Savannah Sowell is the Program Coordinator for the Washington University in St. Louis Prison Education Project, which has been a member of BPI’s Consortium for the Liberal Arts in Prison since 2014. Savannah graduated from the University of Pittsburgh with a BA in Political Science and Urban Studies. She was first introduced to the world of higher education in prison through an Inside-Out course at SCI Somerset in Pennsylvania, where she studied mass incarceration in America alongside her incarcerated classmates. In her current role with WashU PEP, Savannah assists in program development, provides student support, produces marketing materials, and serves as the first point of contact with the program for faculty, staff, and volunteers.
Evergreen State College, Washington: Project Lead for the Evergreen Prison Education Project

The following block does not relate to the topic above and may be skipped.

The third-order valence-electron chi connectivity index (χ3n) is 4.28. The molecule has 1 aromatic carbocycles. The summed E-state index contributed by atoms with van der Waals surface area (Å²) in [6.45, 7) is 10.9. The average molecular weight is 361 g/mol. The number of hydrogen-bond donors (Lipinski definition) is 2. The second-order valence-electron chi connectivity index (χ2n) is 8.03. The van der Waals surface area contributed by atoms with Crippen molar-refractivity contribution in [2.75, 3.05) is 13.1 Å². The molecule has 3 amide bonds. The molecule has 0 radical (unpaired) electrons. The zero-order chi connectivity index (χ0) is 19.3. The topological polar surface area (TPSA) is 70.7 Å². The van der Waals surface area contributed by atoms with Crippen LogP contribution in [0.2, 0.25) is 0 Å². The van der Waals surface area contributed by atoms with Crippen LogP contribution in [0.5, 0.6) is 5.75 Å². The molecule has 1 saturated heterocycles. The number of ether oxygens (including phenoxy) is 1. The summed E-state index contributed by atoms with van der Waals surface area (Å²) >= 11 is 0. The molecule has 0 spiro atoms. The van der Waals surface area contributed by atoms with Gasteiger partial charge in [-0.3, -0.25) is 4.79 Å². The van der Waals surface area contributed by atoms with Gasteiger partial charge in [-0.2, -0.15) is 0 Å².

Eirik Steinhoff has worked at The Evergreen State College in Olympia WA since 2013, where he teaches and co-teaches interdisciplinary programs and courses with titles like “How to Do Things with Words,” “Imperialisms,” “Forensics,” “Literary Arts Toolkit,” “Words/Woods,” “Gateways for Incarcerated Youth,” and “Reimagining Community Safety.” He has also taught Shakespeare, critical theory, poetry, and poetics at the University of Chicago (where he received his PhD in English), Bard College (where he got his BA), and Mills College. In the early 2000s, he edited Chicago Review, and in the early 2010s, he curated a pamphlet series called A Fiery Flying Roule (available in book form from Station Hill/Publication Studio-Hudson). In 2010, he taught at Green Haven Correctional Facility in NY under the auspices of the Bard Prison Initiative, and in 2014, he co-facilitated a weeklong reading and writing seminar with faculty at Al-Quds University in Palestine. Since 2015, he has worked with incarcerated teachers and students at Clallam Bay Corrections Center, Stafford Creek Corrections Center, and Washington Correction Center in Washington state.